There's a reason why radio and outdoor (billboard) advertising together became a $30bn to $50bn annual domestic market. When people are mobile, like driving a car, they are not reading, they are not watching video, they are not opening email. At least they should not be doing those sorts of things while driving a car.
While radio and billboards will still be attractive advertising opportunities for some time to come, there is a new way to reach the mobile consumer – on his or her phone.
I'm not talking about calling you or text messaging you on your phone. I am talking about when you connect your android phone into your car's audio jack or when you put on your iPhone headphones and hop on the treadmill at the gym.
In these situations, you are likely listening to audio and increasingly streaming audio. That audio stream can contain commercial messaging if it is done right. And because the phone, as opposed to the car radio or the billboard, knows a lot about you, including where you are, the messaging can be targeted (ie made relevant).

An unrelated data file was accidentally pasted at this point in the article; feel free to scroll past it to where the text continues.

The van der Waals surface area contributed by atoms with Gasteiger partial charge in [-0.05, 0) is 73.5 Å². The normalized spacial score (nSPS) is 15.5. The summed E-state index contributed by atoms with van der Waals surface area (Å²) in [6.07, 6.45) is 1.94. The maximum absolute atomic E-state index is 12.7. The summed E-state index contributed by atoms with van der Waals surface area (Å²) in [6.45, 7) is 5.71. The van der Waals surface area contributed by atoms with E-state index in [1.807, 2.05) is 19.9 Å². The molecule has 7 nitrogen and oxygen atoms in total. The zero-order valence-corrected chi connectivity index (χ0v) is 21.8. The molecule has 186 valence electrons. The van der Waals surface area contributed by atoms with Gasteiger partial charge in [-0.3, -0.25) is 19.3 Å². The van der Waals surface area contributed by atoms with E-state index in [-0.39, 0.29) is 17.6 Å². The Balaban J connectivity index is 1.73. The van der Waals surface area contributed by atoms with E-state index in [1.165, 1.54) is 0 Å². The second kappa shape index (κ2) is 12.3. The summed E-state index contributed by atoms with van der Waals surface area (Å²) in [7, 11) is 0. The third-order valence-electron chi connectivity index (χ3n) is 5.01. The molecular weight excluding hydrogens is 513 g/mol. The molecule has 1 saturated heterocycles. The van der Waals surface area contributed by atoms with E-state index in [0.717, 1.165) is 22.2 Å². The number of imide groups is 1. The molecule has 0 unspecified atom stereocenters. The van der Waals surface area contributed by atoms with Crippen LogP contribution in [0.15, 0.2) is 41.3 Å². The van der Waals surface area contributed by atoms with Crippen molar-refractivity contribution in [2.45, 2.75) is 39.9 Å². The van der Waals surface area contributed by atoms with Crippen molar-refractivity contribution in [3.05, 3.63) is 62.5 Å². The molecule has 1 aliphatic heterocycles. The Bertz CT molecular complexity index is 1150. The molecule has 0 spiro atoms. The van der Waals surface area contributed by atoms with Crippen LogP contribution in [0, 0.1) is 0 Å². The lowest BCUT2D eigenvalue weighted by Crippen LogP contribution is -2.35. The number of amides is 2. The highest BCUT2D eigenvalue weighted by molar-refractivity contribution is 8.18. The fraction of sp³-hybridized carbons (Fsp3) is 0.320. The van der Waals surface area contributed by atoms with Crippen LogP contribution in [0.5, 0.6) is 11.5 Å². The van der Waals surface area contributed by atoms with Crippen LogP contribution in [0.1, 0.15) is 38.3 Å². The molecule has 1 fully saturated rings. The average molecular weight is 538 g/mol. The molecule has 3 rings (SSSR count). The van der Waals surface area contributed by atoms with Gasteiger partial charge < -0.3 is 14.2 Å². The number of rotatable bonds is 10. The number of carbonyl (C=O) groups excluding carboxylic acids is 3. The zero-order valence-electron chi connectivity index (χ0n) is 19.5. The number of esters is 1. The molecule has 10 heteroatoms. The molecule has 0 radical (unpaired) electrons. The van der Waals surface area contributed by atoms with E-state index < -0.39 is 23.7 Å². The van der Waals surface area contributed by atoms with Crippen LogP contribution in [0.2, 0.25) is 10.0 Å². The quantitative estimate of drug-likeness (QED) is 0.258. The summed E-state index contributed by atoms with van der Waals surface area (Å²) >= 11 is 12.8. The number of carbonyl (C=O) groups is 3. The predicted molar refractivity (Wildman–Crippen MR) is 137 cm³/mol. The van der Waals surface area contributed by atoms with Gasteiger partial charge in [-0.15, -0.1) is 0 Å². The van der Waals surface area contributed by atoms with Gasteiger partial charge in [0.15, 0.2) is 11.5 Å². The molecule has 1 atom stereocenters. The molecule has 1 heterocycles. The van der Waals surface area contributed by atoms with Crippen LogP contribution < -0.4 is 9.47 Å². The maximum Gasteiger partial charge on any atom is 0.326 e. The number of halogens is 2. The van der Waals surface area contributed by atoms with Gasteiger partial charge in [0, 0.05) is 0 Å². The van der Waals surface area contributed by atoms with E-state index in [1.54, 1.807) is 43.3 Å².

This is the opportunity our portfolio company TargetSpot was built to go after. When the company was started, it decided to focus on terrestrial radio companies and help them monetize their internet streams. It is the leader in that market today. Then it added "pure play internet radio" providers like Yahoo! Music, MySpace Music, and AOL Radio to it's network and further solidified its lead.
And today, TargetSpot is rolling out its first mobile audio advertising service, in partnership with Slacker. If you want to reach people who are listening to streaming audio via their phones in their cars, in the gym, at work, and at home you now can do that via TargetSpot.
Slacker is one of several streaming audio companies focused on the mobile phone. Others include Pandora and Last.fm. I expect we'll see hundreds of providers over time.
And I expect that we'll find out that the audio format is one of the most powerful forms of mobile advertising. Just like it has been in the offline world for the past century.